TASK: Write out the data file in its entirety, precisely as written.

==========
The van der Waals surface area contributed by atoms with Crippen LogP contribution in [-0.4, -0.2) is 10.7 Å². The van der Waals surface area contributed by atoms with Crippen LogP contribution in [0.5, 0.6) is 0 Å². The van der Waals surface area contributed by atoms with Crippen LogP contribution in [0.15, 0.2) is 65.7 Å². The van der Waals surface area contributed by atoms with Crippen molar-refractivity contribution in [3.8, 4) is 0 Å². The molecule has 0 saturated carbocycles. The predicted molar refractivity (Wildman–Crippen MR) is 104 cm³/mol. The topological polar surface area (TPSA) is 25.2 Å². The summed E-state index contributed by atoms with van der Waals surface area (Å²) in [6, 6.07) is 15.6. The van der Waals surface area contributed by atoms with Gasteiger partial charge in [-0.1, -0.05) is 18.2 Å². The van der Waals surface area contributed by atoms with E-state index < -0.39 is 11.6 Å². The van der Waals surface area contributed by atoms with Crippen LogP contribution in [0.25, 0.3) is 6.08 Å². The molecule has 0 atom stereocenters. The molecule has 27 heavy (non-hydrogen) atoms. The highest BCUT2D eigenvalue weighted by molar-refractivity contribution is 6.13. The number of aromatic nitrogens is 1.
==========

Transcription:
The van der Waals surface area contributed by atoms with Crippen LogP contribution in [-0.4, -0.2) is 10.7 Å². The van der Waals surface area contributed by atoms with Crippen LogP contribution in [0.5, 0.6) is 0 Å². The van der Waals surface area contributed by atoms with Crippen LogP contribution in [0.15, 0.2) is 65.7 Å². The van der Waals surface area contributed by atoms with Crippen molar-refractivity contribution in [3.8, 4) is 0 Å². The molecule has 0 saturated carbocycles. The predicted molar refractivity (Wildman–Crippen MR) is 104 cm³/mol. The topological polar surface area (TPSA) is 25.2 Å². The summed E-state index contributed by atoms with van der Waals surface area (Å²) in [6, 6.07) is 15.6. The van der Waals surface area contributed by atoms with Gasteiger partial charge in [-0.1, -0.05) is 18.2 Å². The van der Waals surface area contributed by atoms with E-state index < -0.39 is 11.6 Å². The van der Waals surface area contributed by atoms with Crippen LogP contribution in [0.25, 0.3) is 6.08 Å². The molecule has 0 atom stereocenters. The molecule has 27 heavy (non-hydrogen) atoms. The highest BCUT2D eigenvalue weighted by molar-refractivity contribution is 6.13. The number of aromatic nitrogens is 1.